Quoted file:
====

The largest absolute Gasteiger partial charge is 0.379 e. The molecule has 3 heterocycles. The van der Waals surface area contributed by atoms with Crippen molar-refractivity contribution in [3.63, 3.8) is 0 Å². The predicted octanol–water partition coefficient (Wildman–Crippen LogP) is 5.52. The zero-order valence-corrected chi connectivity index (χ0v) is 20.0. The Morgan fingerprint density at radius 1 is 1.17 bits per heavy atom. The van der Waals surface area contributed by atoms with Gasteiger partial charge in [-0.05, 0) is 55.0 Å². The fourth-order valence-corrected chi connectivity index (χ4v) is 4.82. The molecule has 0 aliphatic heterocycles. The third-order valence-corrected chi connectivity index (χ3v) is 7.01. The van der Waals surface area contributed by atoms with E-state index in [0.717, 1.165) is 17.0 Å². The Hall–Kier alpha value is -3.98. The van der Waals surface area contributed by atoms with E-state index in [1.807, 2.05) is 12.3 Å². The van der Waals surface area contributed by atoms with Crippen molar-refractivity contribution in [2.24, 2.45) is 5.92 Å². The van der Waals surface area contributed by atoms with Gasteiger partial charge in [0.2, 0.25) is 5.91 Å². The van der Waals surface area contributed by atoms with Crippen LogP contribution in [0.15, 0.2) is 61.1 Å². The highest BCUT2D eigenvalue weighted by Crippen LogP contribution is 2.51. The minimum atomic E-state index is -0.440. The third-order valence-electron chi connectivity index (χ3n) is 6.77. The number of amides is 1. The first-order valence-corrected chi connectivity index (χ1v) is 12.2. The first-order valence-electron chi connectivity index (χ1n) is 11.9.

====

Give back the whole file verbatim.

The largest absolute Gasteiger partial charge is 0.379 e. The molecule has 3 heterocycles. The van der Waals surface area contributed by atoms with Crippen molar-refractivity contribution in [3.63, 3.8) is 0 Å². The predicted octanol–water partition coefficient (Wildman–Crippen LogP) is 5.52. The zero-order valence-corrected chi connectivity index (χ0v) is 20.0. The Morgan fingerprint density at radius 1 is 1.17 bits per heavy atom. The van der Waals surface area contributed by atoms with Gasteiger partial charge in [-0.05, 0) is 55.0 Å². The fourth-order valence-corrected chi connectivity index (χ4v) is 4.82. The molecule has 0 aliphatic heterocycles. The third-order valence-corrected chi connectivity index (χ3v) is 7.01. The van der Waals surface area contributed by atoms with E-state index in [0.717, 1.165) is 17.0 Å². The Hall–Kier alpha value is -3.98. The van der Waals surface area contributed by atoms with E-state index in [1.807, 2.05) is 12.3 Å². The van der Waals surface area contributed by atoms with Crippen molar-refractivity contribution in [2.24, 2.45) is 5.92 Å². The van der Waals surface area contributed by atoms with Gasteiger partial charge in [0.2, 0.25) is 5.91 Å². The van der Waals surface area contributed by atoms with Crippen LogP contribution in [0.15, 0.2) is 61.1 Å². The highest BCUT2D eigenvalue weighted by Crippen LogP contribution is 2.51. The minimum atomic E-state index is -0.440. The third-order valence-electron chi connectivity index (χ3n) is 6.77. The number of amides is 1. The first-order valence-corrected chi connectivity index (χ1v) is 12.2. The first-order valence-electron chi connectivity index (χ1n) is 11.9.